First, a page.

Obama in the Middle East: results, and a price tag

Barack Obama’s first visit to Israel and Palestine has been a lot of things, depending on who you ask: a public relations stunt to a key geoestrategic place that he has neglected for too long; a bring back together trip to heal relations with its second major ally in the region, Israel (the first one is, you know that, Saudi Arabia, the dictatorship); a total failure that didn’t produce any concrete results for the peace process… You name it.

Obama didn’t manage to resume the peace process between Palestinians and Israelis because there was nothing to resume. The surprise is that his moves did work to boost relations between Israel and Turkey.

The President himself announced that Benjamin Netanyahu called Recep Tayyip Erdogan to apologize. The Israeli prime minister said sorry for “the mistakes” that may have been involved in the infamous army assault to the Turkish “flotilla” trying to break the Gaza blockade, a “mistake” that ended up in the death of nine activists. He also promised reasonable compensation to the families of the victims. That has already improved considerably the bilateral relations, almost frozen for the last three years.

So Obama managed to reconcile its main military ally in the Middle East, Israel, with the powerful NATO member Turkey. He also improved his public image. Before the trip, only one out of ten Israelis liked him. By giving a speech directed to its youth (you should demand peace from your leaders; Israel won’t develop as a democracy unless it helps creating a viable Palestinian State), he gained a whole bunch of hearts. He didn’t do much with the Palestinians, but he shook hands with Mahmoud Abbas and even got some relaxed TV moments with the Arab leader, which is not bad considering America vetoed its statehood declaration at the UN Assembly.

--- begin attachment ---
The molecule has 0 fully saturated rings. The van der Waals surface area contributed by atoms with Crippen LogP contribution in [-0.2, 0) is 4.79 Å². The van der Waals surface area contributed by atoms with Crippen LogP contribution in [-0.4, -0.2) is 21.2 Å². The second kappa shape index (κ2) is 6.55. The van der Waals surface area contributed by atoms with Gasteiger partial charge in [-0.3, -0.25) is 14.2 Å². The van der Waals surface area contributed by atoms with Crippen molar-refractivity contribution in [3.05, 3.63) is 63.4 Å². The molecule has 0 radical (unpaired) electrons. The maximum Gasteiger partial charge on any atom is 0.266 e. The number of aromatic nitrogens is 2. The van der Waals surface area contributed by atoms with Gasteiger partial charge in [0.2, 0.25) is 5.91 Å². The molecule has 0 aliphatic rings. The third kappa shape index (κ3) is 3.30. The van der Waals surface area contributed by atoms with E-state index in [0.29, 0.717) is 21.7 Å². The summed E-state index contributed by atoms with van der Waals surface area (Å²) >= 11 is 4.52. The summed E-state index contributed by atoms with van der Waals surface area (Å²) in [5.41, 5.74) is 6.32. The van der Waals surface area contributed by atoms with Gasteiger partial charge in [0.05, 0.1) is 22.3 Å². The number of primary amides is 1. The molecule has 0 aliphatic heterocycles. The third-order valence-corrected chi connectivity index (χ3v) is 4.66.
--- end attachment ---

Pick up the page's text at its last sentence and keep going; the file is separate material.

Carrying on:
There is a baseline of money in the relations between America and the three countries involved in this trip, of course. He tried to highlight part of it by visiting a school in which students research in part thanks to US money. He highlighted also the 450 million dollars put for the Israeli missile defense system Iron Dome.

The American-Israeli relation cost every year at least 3 billion dollar in military Aid, in the form of a grant established in 1985 that made the Jewish country the biggest single recipient of American aid until 2004.

At the same time, America gave Palestinian Authority around 500 million dollars a year assistance to the West Bank and the Gaza Strip. When Abbas pushed to get a Statehood recognition, republican congressmen threatened to cut that aid and there were demonstrations in Palestine.

Turkey, on the other hand, received in 2011 a total of 21.000 million dollars in military aid and loans.

About the Author

Ana Fuentes
Columnist for El País and a contributor to SER (Sociedad Española de Radiodifusión), was the first editor-in-chief of The Corner. Currently based in Madrid, she has been a correspondent in New York, Beijing and Paris for several international media outlets such as Prisa Radio, Radio Netherlands or CNN en español. Ana holds a degree in Journalism from the Complutense University in Madrid and the Sorbonne University in Paris, and a Master's in Journalism from Spanish newspaper El País.

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